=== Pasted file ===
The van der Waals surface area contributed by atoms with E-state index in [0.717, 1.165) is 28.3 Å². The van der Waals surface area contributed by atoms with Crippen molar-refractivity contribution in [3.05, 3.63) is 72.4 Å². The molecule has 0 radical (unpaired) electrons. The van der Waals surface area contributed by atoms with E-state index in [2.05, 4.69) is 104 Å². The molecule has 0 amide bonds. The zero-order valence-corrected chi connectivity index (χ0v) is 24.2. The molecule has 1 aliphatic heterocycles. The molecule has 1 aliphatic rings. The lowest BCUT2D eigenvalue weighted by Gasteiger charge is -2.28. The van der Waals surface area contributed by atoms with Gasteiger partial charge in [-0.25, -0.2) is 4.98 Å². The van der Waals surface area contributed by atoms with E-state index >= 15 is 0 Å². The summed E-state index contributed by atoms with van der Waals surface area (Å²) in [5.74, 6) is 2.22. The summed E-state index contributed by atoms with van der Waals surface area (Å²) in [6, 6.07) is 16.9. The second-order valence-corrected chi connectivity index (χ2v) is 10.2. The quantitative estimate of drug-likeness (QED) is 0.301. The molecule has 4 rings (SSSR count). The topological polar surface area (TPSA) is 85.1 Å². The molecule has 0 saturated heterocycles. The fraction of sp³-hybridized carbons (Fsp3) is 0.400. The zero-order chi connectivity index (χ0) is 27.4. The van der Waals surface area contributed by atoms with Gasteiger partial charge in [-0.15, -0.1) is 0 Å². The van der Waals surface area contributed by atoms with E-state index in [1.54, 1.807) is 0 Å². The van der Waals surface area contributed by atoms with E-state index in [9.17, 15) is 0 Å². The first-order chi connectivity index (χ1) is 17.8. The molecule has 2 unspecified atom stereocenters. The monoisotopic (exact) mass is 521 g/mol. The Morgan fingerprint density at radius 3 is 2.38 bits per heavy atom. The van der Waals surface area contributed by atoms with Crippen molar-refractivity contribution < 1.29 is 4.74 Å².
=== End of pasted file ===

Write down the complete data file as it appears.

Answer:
The van der Waals surface area contributed by atoms with E-state index in [0.717, 1.165) is 28.3 Å². The van der Waals surface area contributed by atoms with Crippen molar-refractivity contribution in [3.05, 3.63) is 72.4 Å². The molecule has 0 radical (unpaired) electrons. The van der Waals surface area contributed by atoms with E-state index in [2.05, 4.69) is 104 Å². The molecule has 0 amide bonds. The zero-order valence-corrected chi connectivity index (χ0v) is 24.2. The molecule has 1 aliphatic heterocycles. The molecule has 1 aliphatic rings. The lowest BCUT2D eigenvalue weighted by Gasteiger charge is -2.28. The van der Waals surface area contributed by atoms with Gasteiger partial charge in [-0.25, -0.2) is 4.98 Å². The van der Waals surface area contributed by atoms with E-state index >= 15 is 0 Å². The summed E-state index contributed by atoms with van der Waals surface area (Å²) in [5.74, 6) is 2.22. The summed E-state index contributed by atoms with van der Waals surface area (Å²) in [6, 6.07) is 16.9. The second-order valence-corrected chi connectivity index (χ2v) is 10.2. The quantitative estimate of drug-likeness (QED) is 0.301. The molecule has 4 rings (SSSR count). The topological polar surface area (TPSA) is 85.1 Å². The molecule has 0 saturated heterocycles. The fraction of sp³-hybridized carbons (Fsp3) is 0.400. The zero-order chi connectivity index (χ0) is 27.4. The van der Waals surface area contributed by atoms with Gasteiger partial charge in [-0.15, -0.1) is 0 Å². The van der Waals surface area contributed by atoms with E-state index in [1.54, 1.807) is 0 Å². The van der Waals surface area contributed by atoms with E-state index in [9.17, 15) is 0 Å². The first-order chi connectivity index (χ1) is 17.8. The molecule has 2 unspecified atom stereocenters. The monoisotopic (exact) mass is 521 g/mol. The Morgan fingerprint density at radius 3 is 2.38 bits per heavy atom. The van der Waals surface area contributed by atoms with Crippen molar-refractivity contribution < 1.29 is 4.74 Å².